“Rachel is a foolish young girl. Her head is empty and full of silly dreams. I give you permission to deny her when you deem it sensible. And I do not give you permission to step foot inside my house after your work is done for the day. Is that clear?” She tensed, like the bobcat I’d seen behind my little cabin, hunting a helpless robin. I was the bird.
“Now hurry off to bed, or I’ll see to it that you get your just desserts in the morning, understand?”
At that moment, Rachel entered, beaming, a plateful of lacy yellow cookies and steaming tea balanced on a fancy platter. Her smile quickly faded when she saw her mother. “Oh!” she released a little gasp of surprise.
“Rachel Elizabeth Mary Evangeline Stewart Summers, take your tea to your side table and send this slave to her quarters.” Gwendolyn’s voice was commanding and harsher than I’d ever heard Master’s. And oh, I’d never heard of someone with such a long name as Rachel’s!
Rachel nodded. “Yes, mama. Right away.” She set down the tea and cookies on her oak table. “Take one, Mercy Ann,” she whispered. I looked at Gwendolyn.
“I suppose it may be allowed, this once,” Gwendolyn said with an imperious air. “Since Rachel took all the trouble to serve you.”
I slid a cookie from the plate as meek as I could. “Thank you, Miss Rachel, Missus Gwendolyn.”
“Run along, now, Mercy Ann,” Rachel said with a tinge of sorrow.
I stole away from the room, hoping this mess was over. But it was barely getting started.
Rachel insisted on reading to me every evening, after my work was done, underneath the wild plum tree, next to my mother’s grave. As the sun set, dyeing the sky a gentle lavender, she would settle next to me on the grass with two cups of tea, blushing and smiling. Her hands were soft as silk on top of mine. “We’re sisters, Mercy Ann,” she’d say. Then she’d stand, her with all her height, and reach up to the tippy-top of the little plum tree. She would pluck me a fruit and insist I eat. “Sisters help sisters, dove. I won’t let you starve.”
Miss Gwendolyn knew. I don’t know when she found out, but I was certain of it. She started treating me bad, giving more and more chores, until my back ached like the devil’s house. Miss Gwendolyn worked me until my hands were scoured and burning with lye, and I started not getting out of the big house until way past dark. She’d mutter under her breath as she saw me go by. I knew she hated me and it filled my heart with fear.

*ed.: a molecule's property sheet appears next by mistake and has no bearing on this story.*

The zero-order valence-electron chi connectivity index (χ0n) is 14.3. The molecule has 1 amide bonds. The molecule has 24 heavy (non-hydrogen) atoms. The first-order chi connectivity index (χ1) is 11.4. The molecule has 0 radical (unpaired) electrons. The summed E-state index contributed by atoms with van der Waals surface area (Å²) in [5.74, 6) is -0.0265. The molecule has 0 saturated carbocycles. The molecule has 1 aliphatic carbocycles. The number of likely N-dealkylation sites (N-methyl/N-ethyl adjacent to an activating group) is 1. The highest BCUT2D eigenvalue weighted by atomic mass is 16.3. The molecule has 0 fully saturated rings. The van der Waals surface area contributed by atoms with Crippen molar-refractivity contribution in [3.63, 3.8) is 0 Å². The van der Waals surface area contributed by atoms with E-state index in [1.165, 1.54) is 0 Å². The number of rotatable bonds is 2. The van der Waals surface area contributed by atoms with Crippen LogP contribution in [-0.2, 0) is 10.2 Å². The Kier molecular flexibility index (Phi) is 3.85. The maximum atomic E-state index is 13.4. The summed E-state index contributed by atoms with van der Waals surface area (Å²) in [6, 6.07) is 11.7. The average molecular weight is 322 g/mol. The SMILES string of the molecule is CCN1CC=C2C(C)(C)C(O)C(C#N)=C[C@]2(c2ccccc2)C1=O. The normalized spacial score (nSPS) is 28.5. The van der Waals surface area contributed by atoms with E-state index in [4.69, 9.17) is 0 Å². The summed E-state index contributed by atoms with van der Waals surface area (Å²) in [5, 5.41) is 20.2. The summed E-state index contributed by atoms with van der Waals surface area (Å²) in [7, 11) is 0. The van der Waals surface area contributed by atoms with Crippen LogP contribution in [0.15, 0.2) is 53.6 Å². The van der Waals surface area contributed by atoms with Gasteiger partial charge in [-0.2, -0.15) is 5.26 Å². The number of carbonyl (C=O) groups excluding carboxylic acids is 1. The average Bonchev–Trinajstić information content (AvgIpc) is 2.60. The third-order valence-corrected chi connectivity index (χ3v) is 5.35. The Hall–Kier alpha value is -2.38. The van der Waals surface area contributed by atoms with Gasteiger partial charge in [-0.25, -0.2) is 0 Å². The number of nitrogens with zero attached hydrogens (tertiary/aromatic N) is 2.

The more Rachel loved me, the more horrible my life became.
“What is she, jealous?” I said to Rainy, another slave, as we bent over the dishes. Rainy was new--she was the first. “Miss Gwendolyn has everything she wants. Why won’t she let me spend a couple minutes with my own sister?”
“Miss Gwendolyn doesn’t like that you’re sisters,” Rainy said sagely, scrubbing a china plate. “She hates that Master loved your mother more than he loves her. She believes in marriage.”
“Master doesn’t,” I said. Rainy nearly dropped the plate.
She erupted in laughter. “How could you say that!”
“He is my father,” I said, mocking Miss Gwendolyn’s snobby manners. “That alone shows that he tends to...stray.”
Rainy couldn’t stop giggling, the laughter bursting like bubbles to the edge of her lips. “What a scoundrel!” She spat out in between snickers. “Can’t keep his hands from wandering!”
This was dangerous talk we were having, but it was delightful. It tasted like forbidden plums, like poison lemon cookies, like delicious, like deadly.
Miss Gwendolyn’s wrath did not cease no matter how hard I worked, or how meek I became. I realized the only thing I could do to please her, would be to simply disappear. Every second I spent in her presence only reminded her of her husband’s betrayal. And she tasted blood.
But it wasn’t Miss Gwendolyn who caused the tragedy. It was my father.
I noticed his eyes on a late summer morning in 1793. They were wandering up my body, taking it in, soaking in the slight curves of my small figure. His eyes were filled with black blood and longing. I shuddered at his glance. He wants me. He wanted me. My father. I went about my tasks, trying to ignore his presence. But it seemed he was always there. When Rachel and I lay underneath the plum tree. As I scrubbed the kitchen floor. While I sat on my porch after dark, drawing by the light of my lone candle. He was there.
It was a bitter afternoon in August, the air thick and clogged. My hands were red and shredded from the cold bleach-water Miss Gwendolyn made me wash with. They burned like the devil, a fire in my bones. I seethed silent at the sink when Rachel dumped a tea tray next to me. “How’s such, Mercy Ann?” She leaned against the sink. “Want tea? Cookies? Bread? A book to read?”
I was unusually angry that day because of the throbbing in my palms. “No, Rachel. I don’t want any tea. I don’t any bread. And in case you’ve forgotten, I. Am. A. Slave. Not your sister. I can’t read.”
She recoiled, pain painted across her pale face. “I--” she hesitated. “I’m your sister. I am. No matter what.” She grabbed the glass tea tray and threw it to the ground. I jumped as it shattered into a hundred little pieces. “This is you,” she said, “when you refuse to accept my love.” Her eyes hardened. “There will be consequences.”